Jump to content

Football sleeve stripes that go all the way around


MCM0313

Recommended Posts

I have a question:

 

How many NFL teams, with the ever-shrinking sleeve lengths, still have stripes that go all the way around? I can only think of the Panthers, and their stripe is all the way up on the armpit. Furthermore, for those whose stripes used to be complete but are now partial (Steelers, 49ers, Giants off the top of my head), when did they truncate them?

 

Secondly, same question except replace "NFL" with "NCAA."

Link to comment
Share on other sites

Wow, Kirk Cousins plays with his wedding ring on?

 

I mean, I give him props on the relationship-dedication angle but that just seems like a super awesome way to get injured, especially for a position where the defenders are constantly grabbing for their hands.

Link to comment
Share on other sites

6 minutes ago, pianoknight said:

Wow, Kirk Cousins plays with his wedding ring on?

 

I mean, I give him props on the relationship-dedication angle but that just seems like a super awesome way to get injured, especially for a position where the defenders are constantly grabbing for their hands.

 

Don't think it's an actual wedding ring. Just like a black band of some sort to act as a wedding ring while he's playing.

Link to comment
Share on other sites

43 minutes ago, pagan696 said:

sleeve stripes seem to be all over the place depending on the cut of jersey and sleeve length. no consistency at all, even on the same team. i guess it's based on player preference and equipment manager to fit on field "look" requirements.

 

I don't have exact timing but I have to guess going back at least 50 years or so when teams used to source their uniforms from local suppliers, they have always had a team seamstress/tailor etc that would handle lettering/numbering, custom alterations, and repairs. I think it's safe to say while not immediately noticeable in decades past, nfl clubs have a long standing tradition of allowing players to tailor their uniforms to their preference.

Link to comment
Share on other sites

3 hours ago, VikWings said:

 

Don't think it's an actual wedding ring. Just like a black band of some sort to act as a wedding ring while he's playing.

 

That makes a little more sense but with all the more "modern" tungsten and carbide rings men wear nowdays you can never really tell.  

Link to comment
Share on other sites

2 hours ago, pianoknight said:

 

That makes a little more sense but with all the more "modern" tungsten and carbide rings men wear nowdays you can never really tell.  

 

This came up a couple of months back. Someone posted a link from a Uniwatch story. There is a company which produces rubber wedding bands, marketed to athletes and outdoors people. Several NFL players wear them - mostly QBs, I think. Ryan Fitzpatrick is the only player they found who wore his actual metal wedding band on the field.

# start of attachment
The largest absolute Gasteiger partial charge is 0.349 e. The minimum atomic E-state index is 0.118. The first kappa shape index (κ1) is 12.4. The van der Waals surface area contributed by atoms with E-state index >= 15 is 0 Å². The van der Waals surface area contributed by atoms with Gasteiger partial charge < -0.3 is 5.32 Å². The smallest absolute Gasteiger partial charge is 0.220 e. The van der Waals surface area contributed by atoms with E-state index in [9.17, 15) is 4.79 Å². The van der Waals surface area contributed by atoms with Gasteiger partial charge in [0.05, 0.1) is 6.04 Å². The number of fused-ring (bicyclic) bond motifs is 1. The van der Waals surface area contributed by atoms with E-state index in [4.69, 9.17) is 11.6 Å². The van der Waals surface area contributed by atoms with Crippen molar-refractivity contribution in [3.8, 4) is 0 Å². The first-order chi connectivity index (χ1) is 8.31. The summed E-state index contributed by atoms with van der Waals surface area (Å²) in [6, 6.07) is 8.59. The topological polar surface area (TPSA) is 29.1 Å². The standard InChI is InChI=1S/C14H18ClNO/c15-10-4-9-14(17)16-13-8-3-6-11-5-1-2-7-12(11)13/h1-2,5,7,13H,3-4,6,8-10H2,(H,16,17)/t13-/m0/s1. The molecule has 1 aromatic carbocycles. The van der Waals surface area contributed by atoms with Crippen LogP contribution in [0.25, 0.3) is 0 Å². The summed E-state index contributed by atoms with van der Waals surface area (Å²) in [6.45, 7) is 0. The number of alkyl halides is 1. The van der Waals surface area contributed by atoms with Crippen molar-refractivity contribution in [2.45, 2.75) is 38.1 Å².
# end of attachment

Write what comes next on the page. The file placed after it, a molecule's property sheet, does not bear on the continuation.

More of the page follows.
Link to comment
Share on other sites

Wow, I thought it was a team-by-team thing, not player-by-player. The NFL should mandate sleeve length, or proportion, or something. They should either have them all the way around or not at all, IMO. Move them to the shoulder if you must.

Link to comment
Share on other sites

If they tried to mandate length and stripe proportions, etc, you'd end up with the cutting of the sleeves like the early 90's era.. Check out some old Bills super bowl pictures.. Their players seemed to all have different lengths and different amounts of stripes left.

Link to comment
Share on other sites

1 hour ago, dont care said:

no, function matters more than look when it comes to football sleeves, so certain players have certain needs in length and tightness to perform at a high level

 

Or, maybe more accurately, players want a certain length and tightness because they like how it looks and have convinced themselves it has everything to do with performance.

Link to comment
Share on other sites

1 hour ago, oldschoolvikings said:

 

Or, maybe more accurately, players want a certain length and tightness because they like how it looks and have convinced themselves it has everything to do with performance.

Spot on. Id like to see some footage where somebody was tackled because their sleeves were too long. 

Link to comment
Share on other sites

Short/cap sleeves were an evolutionary process, when jerseys moved away from elbow length durene in the early 70's the new polyester/mesh jerseys typically had shorter sleeves which did not taper like their predecessors. Thus while shorter, the newer jerseys sleeves were actually easier for interior linemen to grab a hold of. You can go back to the early 80's where players started taping their sleeves in knots and tucking them under their pads. You then had elastic cuffs being added and players started to prefer the shorter cuffed sleeves. More custom tailoring was done to essentially eliminate the material that would bunch up under the armpits to allow for more comfort and and a fully unobstructed shoulder rotation. The cap sleeve then became the default cut for linemen in the late 90's and skill players later adopted it due to preference. So what initially became a functional preference, evolved into a comfort preference and ultimately into a fashion preference.

Link to comment
Share on other sites

Archived

This topic is now archived and is closed to further replies.

Guest
This topic is now closed to further replies.
×
×
  • Create New...

Important Information

By using this site, you agree to our Terms of Use.